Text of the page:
SMR: Good Intent, Dangerous Traps

Regulation & compliance

3 min read

The juggernaut that is the Senior Managers and Certification Regime rolls on. Insurance companies must implement it by December this year, and while asset managers have another year to comply they should already be making preparations — as Niamh Corbett explains in her recent blog.

In addition, the fine of over £600,000 imposed on Jes Staley of Barclays in May — the first enforcement action taken under SM&CR — demonstrated that the PRA and FCA are clearly committed to ensuring that individuals live up to the standards expected of them under the new requirements.

Looking Back

Looking back a few years to when the SM&CR was first mooted, many concerns were raised from within the financial services industry about the potential adverse impact. Some critics claimed that, like the original juggernaut, firms would be crushed beneath its relentless and mighty wheels as the costs of compliance would be impossible for some to bear.

Fears were also raised that SM&CR could actually have an adverse impact on the quality of governance and board-level oversight. It was said, for example, that board meetings would be reduced to box-ticking sessions; that it would be impossible to recruit non-executive directors; and, as one commentator put it, that “quality senior managers may run for the unregulated hills”.

Where Are We Now?

The worst fears have not been realised. Banks and other firms already complying with SM&CR have found a way to cope — and hopefully flourish, if the regime serves its intended purpose and encourages a culture in which individuals at all levels take responsibility for their actions.

However, judging by the conversations Board Intelligence has had with those in the industry, there is evidence that at least some of the underlying concerns were well-founded. We have identified two trends that can in part be attributed to SM&CR and other regulation such as the Bribery Act that makes boards liable for failing to prevent misconduct by employees.

The first trend is in the amount of time now required of board members. Research that we carried out last year jointly with the University of Cambridge Judge Business School found that 92% of respondents in financial services reported an increased time commitment, as opposed to 53% of those in other industries.

Greater time commitment on the part of boards could be seen as a positive development, and it is if that additional time is being spent on the ‘right things’. Unfortunately, it is not clear that is the case. In the same research, respondents said that the additional time was almost entirely accounted for by compliance and regulation issues.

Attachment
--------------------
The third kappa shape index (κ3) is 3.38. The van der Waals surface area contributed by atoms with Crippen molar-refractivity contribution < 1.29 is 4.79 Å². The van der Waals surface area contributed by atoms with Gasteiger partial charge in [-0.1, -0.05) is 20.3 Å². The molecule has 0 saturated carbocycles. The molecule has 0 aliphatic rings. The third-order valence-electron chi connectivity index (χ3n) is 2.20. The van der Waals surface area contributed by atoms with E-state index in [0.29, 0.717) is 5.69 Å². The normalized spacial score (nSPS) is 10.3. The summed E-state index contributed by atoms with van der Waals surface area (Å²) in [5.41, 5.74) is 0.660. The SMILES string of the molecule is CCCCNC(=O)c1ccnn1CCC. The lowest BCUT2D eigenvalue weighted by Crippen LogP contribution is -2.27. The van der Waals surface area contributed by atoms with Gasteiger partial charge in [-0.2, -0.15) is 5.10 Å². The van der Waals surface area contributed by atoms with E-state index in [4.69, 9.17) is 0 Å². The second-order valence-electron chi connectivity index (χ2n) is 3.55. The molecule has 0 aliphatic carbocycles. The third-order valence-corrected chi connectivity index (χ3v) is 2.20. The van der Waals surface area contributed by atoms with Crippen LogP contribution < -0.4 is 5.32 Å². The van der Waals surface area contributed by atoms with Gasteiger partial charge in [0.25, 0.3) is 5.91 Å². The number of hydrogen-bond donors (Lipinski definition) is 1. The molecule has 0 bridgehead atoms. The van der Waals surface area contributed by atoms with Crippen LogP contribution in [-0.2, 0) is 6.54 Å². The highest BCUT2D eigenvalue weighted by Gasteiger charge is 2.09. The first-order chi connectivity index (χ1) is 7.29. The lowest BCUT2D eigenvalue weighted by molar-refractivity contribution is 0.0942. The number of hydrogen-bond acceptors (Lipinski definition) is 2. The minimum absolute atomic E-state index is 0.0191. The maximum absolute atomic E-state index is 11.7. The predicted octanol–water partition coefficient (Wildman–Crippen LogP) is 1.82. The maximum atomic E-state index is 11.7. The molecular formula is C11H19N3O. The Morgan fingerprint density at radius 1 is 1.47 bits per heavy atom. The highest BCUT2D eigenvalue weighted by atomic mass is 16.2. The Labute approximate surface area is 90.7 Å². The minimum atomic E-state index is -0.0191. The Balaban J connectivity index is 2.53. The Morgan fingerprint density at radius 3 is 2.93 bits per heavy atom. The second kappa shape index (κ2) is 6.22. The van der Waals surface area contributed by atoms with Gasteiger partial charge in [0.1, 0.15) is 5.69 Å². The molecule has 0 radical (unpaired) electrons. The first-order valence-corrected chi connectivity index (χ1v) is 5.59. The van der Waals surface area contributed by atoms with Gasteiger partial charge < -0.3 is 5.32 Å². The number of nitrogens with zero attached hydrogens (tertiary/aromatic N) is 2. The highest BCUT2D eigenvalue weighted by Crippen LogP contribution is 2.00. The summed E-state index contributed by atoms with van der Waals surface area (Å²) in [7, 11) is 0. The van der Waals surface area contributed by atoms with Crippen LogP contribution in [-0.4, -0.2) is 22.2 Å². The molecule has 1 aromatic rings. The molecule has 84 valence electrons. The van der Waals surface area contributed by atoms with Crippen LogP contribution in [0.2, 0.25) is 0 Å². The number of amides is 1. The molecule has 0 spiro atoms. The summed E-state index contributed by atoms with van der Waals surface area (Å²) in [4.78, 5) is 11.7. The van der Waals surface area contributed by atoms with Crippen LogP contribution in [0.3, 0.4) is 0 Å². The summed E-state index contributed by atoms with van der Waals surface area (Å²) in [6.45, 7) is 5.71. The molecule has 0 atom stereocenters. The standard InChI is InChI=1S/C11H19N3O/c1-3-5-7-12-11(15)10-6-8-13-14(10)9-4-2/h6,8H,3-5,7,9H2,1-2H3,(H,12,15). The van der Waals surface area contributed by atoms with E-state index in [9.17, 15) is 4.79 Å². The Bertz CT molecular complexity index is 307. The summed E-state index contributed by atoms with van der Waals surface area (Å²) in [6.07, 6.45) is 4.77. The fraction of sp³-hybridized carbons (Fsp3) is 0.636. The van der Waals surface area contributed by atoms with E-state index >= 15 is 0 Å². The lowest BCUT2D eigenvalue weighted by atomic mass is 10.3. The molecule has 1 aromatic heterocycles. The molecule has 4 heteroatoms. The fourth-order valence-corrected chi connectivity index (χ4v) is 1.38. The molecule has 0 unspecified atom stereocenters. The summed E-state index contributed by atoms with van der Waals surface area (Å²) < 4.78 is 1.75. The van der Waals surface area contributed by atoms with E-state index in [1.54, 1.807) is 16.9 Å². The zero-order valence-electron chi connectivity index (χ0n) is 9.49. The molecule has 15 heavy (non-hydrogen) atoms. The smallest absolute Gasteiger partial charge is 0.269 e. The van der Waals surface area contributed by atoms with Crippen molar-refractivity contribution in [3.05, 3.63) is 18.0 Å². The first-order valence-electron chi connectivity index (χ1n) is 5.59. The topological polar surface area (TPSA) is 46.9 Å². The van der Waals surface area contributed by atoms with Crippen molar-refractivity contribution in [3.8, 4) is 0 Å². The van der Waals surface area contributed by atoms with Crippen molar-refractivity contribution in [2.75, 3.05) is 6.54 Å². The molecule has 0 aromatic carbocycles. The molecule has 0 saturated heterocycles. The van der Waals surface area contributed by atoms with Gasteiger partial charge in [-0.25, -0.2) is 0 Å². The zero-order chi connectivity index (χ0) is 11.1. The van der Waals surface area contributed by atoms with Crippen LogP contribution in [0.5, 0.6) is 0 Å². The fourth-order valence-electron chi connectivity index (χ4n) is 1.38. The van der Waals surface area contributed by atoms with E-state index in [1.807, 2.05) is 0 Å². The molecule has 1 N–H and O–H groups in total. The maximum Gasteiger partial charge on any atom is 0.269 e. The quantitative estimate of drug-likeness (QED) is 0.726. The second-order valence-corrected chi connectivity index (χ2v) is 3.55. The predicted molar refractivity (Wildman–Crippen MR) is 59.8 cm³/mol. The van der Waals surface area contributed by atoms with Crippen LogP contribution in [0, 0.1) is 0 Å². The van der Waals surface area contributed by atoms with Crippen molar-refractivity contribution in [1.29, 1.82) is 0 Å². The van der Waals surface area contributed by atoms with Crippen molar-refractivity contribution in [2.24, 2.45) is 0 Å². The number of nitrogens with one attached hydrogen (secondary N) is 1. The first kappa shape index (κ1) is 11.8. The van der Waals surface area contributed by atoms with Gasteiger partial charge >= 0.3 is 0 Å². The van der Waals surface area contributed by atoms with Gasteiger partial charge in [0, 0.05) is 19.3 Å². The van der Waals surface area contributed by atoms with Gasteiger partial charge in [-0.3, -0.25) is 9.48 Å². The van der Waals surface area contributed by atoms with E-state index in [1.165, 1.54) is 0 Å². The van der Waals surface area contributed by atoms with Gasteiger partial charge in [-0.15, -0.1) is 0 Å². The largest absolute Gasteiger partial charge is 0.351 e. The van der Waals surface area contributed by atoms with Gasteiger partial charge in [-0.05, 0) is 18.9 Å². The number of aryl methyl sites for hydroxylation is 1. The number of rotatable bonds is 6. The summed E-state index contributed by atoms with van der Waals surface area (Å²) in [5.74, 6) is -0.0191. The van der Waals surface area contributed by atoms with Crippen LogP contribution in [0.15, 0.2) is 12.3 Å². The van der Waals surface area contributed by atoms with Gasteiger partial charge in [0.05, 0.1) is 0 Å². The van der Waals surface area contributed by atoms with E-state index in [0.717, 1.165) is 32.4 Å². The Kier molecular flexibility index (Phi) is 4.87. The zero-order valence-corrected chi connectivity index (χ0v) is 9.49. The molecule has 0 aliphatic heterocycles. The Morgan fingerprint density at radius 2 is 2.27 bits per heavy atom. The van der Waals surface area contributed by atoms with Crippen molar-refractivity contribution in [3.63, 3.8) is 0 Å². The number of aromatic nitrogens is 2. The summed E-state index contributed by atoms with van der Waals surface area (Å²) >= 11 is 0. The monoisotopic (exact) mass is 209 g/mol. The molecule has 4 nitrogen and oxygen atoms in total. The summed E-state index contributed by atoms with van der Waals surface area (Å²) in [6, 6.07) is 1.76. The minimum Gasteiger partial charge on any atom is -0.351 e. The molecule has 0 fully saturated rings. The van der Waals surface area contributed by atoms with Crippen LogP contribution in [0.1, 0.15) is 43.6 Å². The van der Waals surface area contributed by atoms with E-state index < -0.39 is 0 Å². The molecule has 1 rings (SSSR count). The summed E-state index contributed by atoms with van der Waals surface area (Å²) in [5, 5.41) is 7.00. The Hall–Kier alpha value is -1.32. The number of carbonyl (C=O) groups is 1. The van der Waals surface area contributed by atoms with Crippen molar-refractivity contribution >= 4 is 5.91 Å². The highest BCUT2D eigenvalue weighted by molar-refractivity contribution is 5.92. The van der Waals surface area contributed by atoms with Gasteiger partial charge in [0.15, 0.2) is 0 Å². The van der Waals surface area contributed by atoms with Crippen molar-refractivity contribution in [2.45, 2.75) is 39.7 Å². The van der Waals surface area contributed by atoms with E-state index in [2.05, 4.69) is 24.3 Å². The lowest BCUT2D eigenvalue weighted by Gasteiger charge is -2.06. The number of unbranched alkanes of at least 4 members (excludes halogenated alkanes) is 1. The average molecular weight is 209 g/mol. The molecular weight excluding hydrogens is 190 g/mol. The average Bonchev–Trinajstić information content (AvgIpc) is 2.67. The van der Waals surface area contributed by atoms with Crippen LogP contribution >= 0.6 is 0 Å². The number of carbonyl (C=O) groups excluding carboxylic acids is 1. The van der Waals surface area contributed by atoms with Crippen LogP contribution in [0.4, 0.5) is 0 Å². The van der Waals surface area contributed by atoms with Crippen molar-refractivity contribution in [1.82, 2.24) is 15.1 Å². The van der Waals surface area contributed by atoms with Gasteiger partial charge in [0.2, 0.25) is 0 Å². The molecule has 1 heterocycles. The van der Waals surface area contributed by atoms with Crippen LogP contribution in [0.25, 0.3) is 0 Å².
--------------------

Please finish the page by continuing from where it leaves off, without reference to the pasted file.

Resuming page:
The real concern is if a focus on compliance and regulation — important as they are — results in boards neglecting their other roles, such as setting strategy and monitoring performance — because neglecting those other factors creates arguably a much greater risk to the future of the business. Most collapses are caused by unsustainable business models, flawed decision-making or an unhealthy culture, not inadequate form-filling.

Which brings us to the second trend, which is an increase in the volume of board packs and a greater emphasis on compliance and regulatory information within them. Our conversations suggest that this is becoming both a top-down and bottom-up problem.

Directors, particularly those in designated Senior Manager roles, are asking for more and more detail in case they are subsequently called on to demonstrate their diligence; while managers are providing more and more detail so that they can’t subsequently be accused of keeping the board in the dark. Unfortunately, darkness is often what results, as directors find it increasingly hard to identify the essential information they need to inform their discussion and decisions.

These are not arguments against SM&CR, either in terms of its specifics or its intent — it must be desirable for directors and senior managers to feel a sense of personal responsibility for the decisions they take and the actions of the organisations they oversee. But too much focus on regulatory compliance at the expense of their other responsibilities can be just as much of a threat to good governance and decision-making as having insufficient focus. The onus must be on firms and regulators together to get the balance right.

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